When it comes to Flash, the only thing you hear more about than its ubiquity are its problems. Despite denunciations from some of technology’s biggest names, Adobe’s Flash player still seems to be everywhere. For almost ten years now, people have been dealing with the security warnings, critical updates and browser incompatibilities for which Flash is infamous. Yet even now, 0-day exploits of Flash’s seemingly unending vulnerabilities threaten users as third-party Flash ads on otherwise trusted websites are used to breach security. The result of this is that any applicationor service that relies on Flash lowers its overall resiliency. With privacy and security concerns higher than ever, that’s a price fewer people are willing to pay.
Having the most up to date Flash version isn’t enough. All of the 0-day vulnerabilities that have been exploited in the past were effective on the latest version, and every successful exploit raises Flash’s reputation as an effective vector of attack, which in turn increases the number of people trying to exploit it. One might remember Steve Jobs’ 2010 open letter creatively titled “Thoughts on Flash” where he wrote “Symantec recently highlighted Flash for having one of the worst security records in 2009. We also know first hand that Flash is the number one reason Macs crash.” Fast-forward to 2016 and you get Google’s announcement that it will be phasing out all Flash ads within a year.
Customers aren’t looking to fix Flash, or improve it. They’re abandoning it completely. The fact is, there are better technologies available, such as HTML5, to replace Flash and they don’t have the baggage of a chronically insecure and unstable product. It’s difficult to tout Flash as an effective content delivery system when security issues force browser developers to block the plugin by default, as Mozilla did in July of 2015. People have been commenting on the death of Flash for some time now, but here we are and Flash is alive and...well, it’s alive anyway.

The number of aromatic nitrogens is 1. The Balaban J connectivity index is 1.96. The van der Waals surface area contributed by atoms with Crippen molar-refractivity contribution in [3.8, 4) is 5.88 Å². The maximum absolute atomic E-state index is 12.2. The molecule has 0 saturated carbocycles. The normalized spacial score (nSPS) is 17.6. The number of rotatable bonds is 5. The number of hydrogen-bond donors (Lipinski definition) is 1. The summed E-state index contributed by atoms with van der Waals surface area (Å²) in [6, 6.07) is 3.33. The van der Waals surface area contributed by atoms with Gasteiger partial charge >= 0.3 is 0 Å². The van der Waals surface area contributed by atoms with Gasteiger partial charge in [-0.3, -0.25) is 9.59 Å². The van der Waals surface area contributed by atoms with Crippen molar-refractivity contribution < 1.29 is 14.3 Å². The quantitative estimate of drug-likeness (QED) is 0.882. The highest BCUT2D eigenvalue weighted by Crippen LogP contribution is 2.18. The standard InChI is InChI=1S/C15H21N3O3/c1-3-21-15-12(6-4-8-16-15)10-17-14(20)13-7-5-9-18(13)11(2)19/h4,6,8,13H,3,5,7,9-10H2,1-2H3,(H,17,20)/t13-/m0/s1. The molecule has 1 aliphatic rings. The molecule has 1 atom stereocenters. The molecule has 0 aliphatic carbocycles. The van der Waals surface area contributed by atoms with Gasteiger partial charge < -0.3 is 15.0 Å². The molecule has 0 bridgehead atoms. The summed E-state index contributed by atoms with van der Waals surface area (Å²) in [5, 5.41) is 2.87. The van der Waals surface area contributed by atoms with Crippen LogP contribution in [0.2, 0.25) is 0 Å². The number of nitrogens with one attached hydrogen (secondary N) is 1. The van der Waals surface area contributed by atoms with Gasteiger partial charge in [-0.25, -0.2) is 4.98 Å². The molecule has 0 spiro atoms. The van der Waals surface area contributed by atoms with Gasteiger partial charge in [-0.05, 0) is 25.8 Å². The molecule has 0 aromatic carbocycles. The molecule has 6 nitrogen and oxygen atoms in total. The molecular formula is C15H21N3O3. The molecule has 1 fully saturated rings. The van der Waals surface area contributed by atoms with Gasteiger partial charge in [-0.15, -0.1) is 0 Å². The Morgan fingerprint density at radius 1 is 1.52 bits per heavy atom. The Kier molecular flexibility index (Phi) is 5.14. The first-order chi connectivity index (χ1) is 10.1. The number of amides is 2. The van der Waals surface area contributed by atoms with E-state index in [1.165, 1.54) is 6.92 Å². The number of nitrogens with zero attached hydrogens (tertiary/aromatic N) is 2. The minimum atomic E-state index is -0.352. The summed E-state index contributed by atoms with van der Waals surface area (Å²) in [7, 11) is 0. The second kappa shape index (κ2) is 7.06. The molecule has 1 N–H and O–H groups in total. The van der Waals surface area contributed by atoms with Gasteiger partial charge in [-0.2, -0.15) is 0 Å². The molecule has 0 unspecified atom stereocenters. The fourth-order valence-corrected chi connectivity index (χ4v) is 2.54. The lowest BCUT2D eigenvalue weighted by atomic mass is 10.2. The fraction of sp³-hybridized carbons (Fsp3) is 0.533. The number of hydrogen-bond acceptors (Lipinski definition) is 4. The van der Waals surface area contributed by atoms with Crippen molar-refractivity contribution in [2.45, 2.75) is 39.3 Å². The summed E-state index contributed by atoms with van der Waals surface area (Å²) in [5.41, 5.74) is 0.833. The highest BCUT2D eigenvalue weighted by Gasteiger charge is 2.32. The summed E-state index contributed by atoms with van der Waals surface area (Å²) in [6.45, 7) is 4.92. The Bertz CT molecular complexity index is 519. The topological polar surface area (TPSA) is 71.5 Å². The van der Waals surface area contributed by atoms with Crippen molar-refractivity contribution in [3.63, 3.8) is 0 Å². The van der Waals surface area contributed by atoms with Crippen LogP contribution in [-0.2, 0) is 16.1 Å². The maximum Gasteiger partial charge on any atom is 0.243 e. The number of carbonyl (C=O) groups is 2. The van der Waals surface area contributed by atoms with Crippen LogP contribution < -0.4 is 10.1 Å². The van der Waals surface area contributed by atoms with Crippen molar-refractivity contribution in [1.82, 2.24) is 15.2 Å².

The exploit code is being used by the politically-motivated cyberespionage group Pawn Storm in a widespread spear phishing campaign targeted at various government entities.
One reason for this is that applications have been built on top of Flash that people want to use. More than just a audio-video delivery system, Flash is used for millions of games written specifically for the platform. Even some enterprise software requires Flash, meaning those businesses are tied to Flash whether they like it or not, unless they replace their software entirely. Flash has also been known for cross-platform compatibility, offering a way to create content once and make it accessible to a wide audience on many different devices. While this may have set Flash apart ten years ago, now there are other ways to achieve those goals without resigning yourself to Flash’s shortcomings, and industry leaders abandoning the technology means it will start to get less compatible over time.
Here's what you can do to keep protected:
This list of CVE details provides a clear picture of the ongoing problems Flash has and causes. It's worth noting that almost every single one of these vulnerabilities has a CVSS score between 9-10, the most severe, and allow remote code execution and/or denial of service. Just as recently as March 10th of this year, a critical Flash vulnerability was exploited in targeted attacks.
All of this has driven many users to disable the plugin completely, prompting tech news outlets to provide detailed how-tos. Because Flash exploits can give attackers full access to a compromised device, businesses should move away from software that incorporates Flash and consider policies to disable it across user workstations, because ultimately they have to ask: is suffering a data breach due to Flash-delivered malware worth it?